Fooled by Randomness

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Fooled by Randomness: The Hidden Role of Chance in Life and in the Markets
Fooled by Randomness Paperback.jpg
Author Nassim Nicholas Taleb
Language English
Genre Statistics, Philosophy, Finance
Publisher Random House
Publication date
2001
Pages 316
ISBN 0-8129-7521-9
OCLC 60349198
123/.3 22
LC Class HG4521 .T285 2005
Followed by The Black Swan

Fooled by Randomness: The Hidden Role of Chance in Life and in the Markets is a book by Nassim Nicholas Taleb that deals with the fallibility of human knowledge.

Thesis[edit]

Taleb sets forth the idea that modern humans are often unaware of the existence of randomness. They tend to explain random outcomes as non-random.

Human beings:

  1. overestimate causality, e.g., they see elephants in the clouds instead of understanding that they are in fact randomly shaped clouds that appear to our eyes as elephants (or something else);
  2. tend to view the world as more explainable than it really is. So they look for explanations even when there are none.

Other misperceptions of randomness that are discussed include:

  • Survivorship bias. We see the winners and try to "learn" from them, while forgetting the huge number of losers.
  • Skewed distributions. Many real life phenomena are not 50:50 bets like tossing a coin, but have various unusual and counter-intuitive distributions. An example of this is a 99:1 bet in which you almost always win, but when you lose, you lose all your savings. People can easily be fooled by statements like "I won this bet 50 times". According to Taleb: "Option sellers, it is said, eat like chickens and go to the bathroom like elephants", which is to say, option sellers may earn a steady small income from selling the options, but when a disaster happens they lose a fortune.

Reaction[edit]

The book was selected by Fortune as one of the 75 "Smartest Books of All Time."[1] U.S.A Today recounted that many criticisms raised in this book of the financial industry turned out to be justified.[2] Forbes admitted to the book being playful, self-effacing and at times insufferably arrogant, but always thought provoking.[3] The Wall Street Journal (one of the publications that Taleb pokes fun at in his book) called Universa Investments' buys in October 2008 a "Black Swan gain (alluding to the Black Swans mentioned in the book)[4]" The New Yorker (one of the publications which receives more favourable comments in this book) said that the book was to conventional Wall street wisdom what Martin Luther’s ninety-nine theses [sic] were to the Catholic Church.[5]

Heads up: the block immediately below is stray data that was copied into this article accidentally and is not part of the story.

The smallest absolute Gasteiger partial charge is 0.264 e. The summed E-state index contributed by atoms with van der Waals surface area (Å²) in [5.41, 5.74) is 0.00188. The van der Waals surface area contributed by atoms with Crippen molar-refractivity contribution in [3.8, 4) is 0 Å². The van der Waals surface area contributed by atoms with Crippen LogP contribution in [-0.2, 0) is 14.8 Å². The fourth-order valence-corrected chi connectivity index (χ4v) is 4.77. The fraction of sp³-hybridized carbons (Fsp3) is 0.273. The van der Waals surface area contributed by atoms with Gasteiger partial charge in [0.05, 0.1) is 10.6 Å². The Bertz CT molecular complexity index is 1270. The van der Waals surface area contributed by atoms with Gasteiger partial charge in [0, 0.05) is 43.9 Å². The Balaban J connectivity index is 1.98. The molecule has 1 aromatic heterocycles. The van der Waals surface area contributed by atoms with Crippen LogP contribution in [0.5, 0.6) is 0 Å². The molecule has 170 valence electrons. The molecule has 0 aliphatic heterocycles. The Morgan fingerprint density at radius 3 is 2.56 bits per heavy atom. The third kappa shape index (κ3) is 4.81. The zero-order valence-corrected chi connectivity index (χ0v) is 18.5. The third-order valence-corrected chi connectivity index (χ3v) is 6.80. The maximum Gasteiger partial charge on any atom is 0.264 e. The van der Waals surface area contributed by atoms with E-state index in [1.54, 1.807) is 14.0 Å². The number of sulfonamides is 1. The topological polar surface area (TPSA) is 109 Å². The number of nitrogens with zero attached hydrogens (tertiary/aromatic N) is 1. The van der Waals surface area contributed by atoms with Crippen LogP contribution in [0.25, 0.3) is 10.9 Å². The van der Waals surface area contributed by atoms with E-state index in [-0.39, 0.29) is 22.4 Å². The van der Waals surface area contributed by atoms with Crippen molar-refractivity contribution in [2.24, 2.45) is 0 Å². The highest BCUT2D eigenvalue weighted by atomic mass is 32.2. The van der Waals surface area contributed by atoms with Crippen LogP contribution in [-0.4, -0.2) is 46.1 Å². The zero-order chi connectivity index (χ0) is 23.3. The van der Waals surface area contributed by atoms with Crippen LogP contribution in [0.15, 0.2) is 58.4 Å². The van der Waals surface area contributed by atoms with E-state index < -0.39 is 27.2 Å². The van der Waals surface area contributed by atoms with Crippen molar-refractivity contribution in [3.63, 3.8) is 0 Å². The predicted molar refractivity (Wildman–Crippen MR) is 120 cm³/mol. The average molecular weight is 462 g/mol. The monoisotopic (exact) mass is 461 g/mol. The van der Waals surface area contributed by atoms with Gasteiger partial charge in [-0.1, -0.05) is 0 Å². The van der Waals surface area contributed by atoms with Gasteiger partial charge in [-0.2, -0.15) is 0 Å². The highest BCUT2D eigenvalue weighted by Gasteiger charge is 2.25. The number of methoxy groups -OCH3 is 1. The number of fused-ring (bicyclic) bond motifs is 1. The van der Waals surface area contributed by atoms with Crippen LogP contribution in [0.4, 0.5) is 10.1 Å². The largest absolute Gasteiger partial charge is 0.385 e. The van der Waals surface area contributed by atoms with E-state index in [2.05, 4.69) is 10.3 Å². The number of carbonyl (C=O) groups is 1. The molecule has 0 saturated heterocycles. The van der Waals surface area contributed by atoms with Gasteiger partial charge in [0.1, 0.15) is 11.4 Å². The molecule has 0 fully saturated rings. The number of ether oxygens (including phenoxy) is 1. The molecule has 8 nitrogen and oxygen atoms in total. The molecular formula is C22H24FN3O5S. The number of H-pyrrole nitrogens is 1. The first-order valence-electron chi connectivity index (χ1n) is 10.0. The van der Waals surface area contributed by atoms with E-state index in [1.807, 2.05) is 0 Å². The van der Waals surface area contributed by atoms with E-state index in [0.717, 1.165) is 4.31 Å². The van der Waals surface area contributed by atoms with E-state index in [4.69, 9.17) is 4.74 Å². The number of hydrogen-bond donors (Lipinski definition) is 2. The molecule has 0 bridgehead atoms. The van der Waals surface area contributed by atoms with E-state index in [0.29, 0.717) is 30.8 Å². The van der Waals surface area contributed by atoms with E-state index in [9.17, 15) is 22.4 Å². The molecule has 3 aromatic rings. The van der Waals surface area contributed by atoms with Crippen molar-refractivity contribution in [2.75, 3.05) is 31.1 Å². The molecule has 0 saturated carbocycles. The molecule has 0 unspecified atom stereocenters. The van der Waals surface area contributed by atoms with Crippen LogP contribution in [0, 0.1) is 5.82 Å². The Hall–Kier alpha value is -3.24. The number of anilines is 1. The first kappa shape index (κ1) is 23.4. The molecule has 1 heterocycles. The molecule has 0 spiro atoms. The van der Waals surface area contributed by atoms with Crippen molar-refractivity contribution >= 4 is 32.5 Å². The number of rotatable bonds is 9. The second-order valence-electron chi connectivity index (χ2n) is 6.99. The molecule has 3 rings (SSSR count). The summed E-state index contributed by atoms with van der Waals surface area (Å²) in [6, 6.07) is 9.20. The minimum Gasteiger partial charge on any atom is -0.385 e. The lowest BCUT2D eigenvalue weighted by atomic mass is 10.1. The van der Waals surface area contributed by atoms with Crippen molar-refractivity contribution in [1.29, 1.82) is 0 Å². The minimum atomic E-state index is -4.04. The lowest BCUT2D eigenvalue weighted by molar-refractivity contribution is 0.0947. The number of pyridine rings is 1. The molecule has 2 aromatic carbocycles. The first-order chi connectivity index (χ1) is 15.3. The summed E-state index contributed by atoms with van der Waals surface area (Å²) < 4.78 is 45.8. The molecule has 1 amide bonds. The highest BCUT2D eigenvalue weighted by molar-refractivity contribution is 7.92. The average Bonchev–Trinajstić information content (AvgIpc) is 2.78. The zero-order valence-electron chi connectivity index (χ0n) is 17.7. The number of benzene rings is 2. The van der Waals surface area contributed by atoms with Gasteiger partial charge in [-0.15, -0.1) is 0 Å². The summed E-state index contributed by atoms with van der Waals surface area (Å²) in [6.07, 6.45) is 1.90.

Editions[edit]

  • In 2001, TEXERE published the first edition of the book. (ISBN 1-58799-071-7, London : Texere, 2001)
  • In 2004, TEXERE published a revamped second edition.
  • In 2005, Random House published a softback edition with more changes. (ISBN ISBN 1-58799-190-X, New York : Random house, 2005)
  • In 2005, a French version appeared, with many unique changes.[citation needed]
  • The book has been translated into 20 languages,[6] and is reported to have sold over half a million copies.
  • Further editions have been published by Penguin (softback, May 2007) and Random House (hardback, October 2008.)

See also[edit]

References[edit]

  1. ^ Useem, Jerry. "The Smartest Books We Know". Fortune. 
  2. ^ Mouton, Andre (19 August 2013). "Does big data have us 'fooled by randomness'?". U.S.A Today. Retrieved 28 August 2013. 
  3. ^ Sizemore, Charles (23 January 2013). "Nassim Taleb's 'Antifragile' Celebrates Randomness In People, Markets". Forbes.com. Retrieved 28 August 2013. 
  4. ^ Patterson, Scott (3 November 2008). "October Pain was Black Swan Gain". Wall Street Journal. Retrieved 28 August 2013. 
  5. ^ "Book review : Fooled by randomness". The New Yorker. Retrieved 28 August 2013. 
  6. ^ fooled by randomness

External links[edit]